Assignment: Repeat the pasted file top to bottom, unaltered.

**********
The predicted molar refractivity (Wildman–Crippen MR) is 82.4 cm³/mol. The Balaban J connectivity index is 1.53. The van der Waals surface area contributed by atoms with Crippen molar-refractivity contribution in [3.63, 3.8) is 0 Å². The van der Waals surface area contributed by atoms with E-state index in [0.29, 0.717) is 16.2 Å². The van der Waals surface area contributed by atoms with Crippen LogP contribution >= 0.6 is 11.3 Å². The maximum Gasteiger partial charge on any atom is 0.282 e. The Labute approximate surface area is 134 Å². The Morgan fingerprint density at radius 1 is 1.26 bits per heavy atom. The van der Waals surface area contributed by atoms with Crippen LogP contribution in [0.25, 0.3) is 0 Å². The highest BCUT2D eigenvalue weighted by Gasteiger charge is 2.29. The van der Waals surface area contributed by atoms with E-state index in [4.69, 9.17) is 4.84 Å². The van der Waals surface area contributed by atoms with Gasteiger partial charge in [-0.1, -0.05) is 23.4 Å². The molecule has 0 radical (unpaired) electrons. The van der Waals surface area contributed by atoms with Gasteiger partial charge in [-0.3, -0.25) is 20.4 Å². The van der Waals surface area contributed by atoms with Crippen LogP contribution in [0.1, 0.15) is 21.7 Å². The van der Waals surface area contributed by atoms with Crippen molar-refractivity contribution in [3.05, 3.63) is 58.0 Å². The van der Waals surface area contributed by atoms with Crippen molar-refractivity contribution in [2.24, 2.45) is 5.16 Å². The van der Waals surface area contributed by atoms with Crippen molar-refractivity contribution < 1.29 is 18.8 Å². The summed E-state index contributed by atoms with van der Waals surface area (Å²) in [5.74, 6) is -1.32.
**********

The predicted molar refractivity (Wildman–Crippen MR) is 82.4 cm³/mol. The Balaban J connectivity index is 1.53. The van der Waals surface area contributed by atoms with Crippen molar-refractivity contribution in [3.63, 3.8) is 0 Å². The van der Waals surface area contributed by atoms with E-state index in [0.29, 0.717) is 16.2 Å². The van der Waals surface area contributed by atoms with Crippen LogP contribution >= 0.6 is 11.3 Å². The maximum Gasteiger partial charge on any atom is 0.282 e. The Labute approximate surface area is 134 Å². The Morgan fingerprint density at radius 1 is 1.26 bits per heavy atom. The van der Waals surface area contributed by atoms with Crippen LogP contribution in [0.25, 0.3) is 0 Å². The highest BCUT2D eigenvalue weighted by Gasteiger charge is 2.29. The van der Waals surface area contributed by atoms with E-state index in [4.69, 9.17) is 4.84 Å². The van der Waals surface area contributed by atoms with Gasteiger partial charge in [-0.1, -0.05) is 23.4 Å². The molecule has 0 radical (unpaired) electrons. The van der Waals surface area contributed by atoms with Gasteiger partial charge in [-0.3, -0.25) is 20.4 Å². The van der Waals surface area contributed by atoms with Crippen LogP contribution in [0.1, 0.15) is 21.7 Å². The van der Waals surface area contributed by atoms with Crippen molar-refractivity contribution in [3.05, 3.63) is 58.0 Å². The van der Waals surface area contributed by atoms with Crippen molar-refractivity contribution in [2.24, 2.45) is 5.16 Å². The van der Waals surface area contributed by atoms with Crippen molar-refractivity contribution < 1.29 is 18.8 Å². The summed E-state index contributed by atoms with van der Waals surface area (Å²) in [5.74, 6) is -1.32.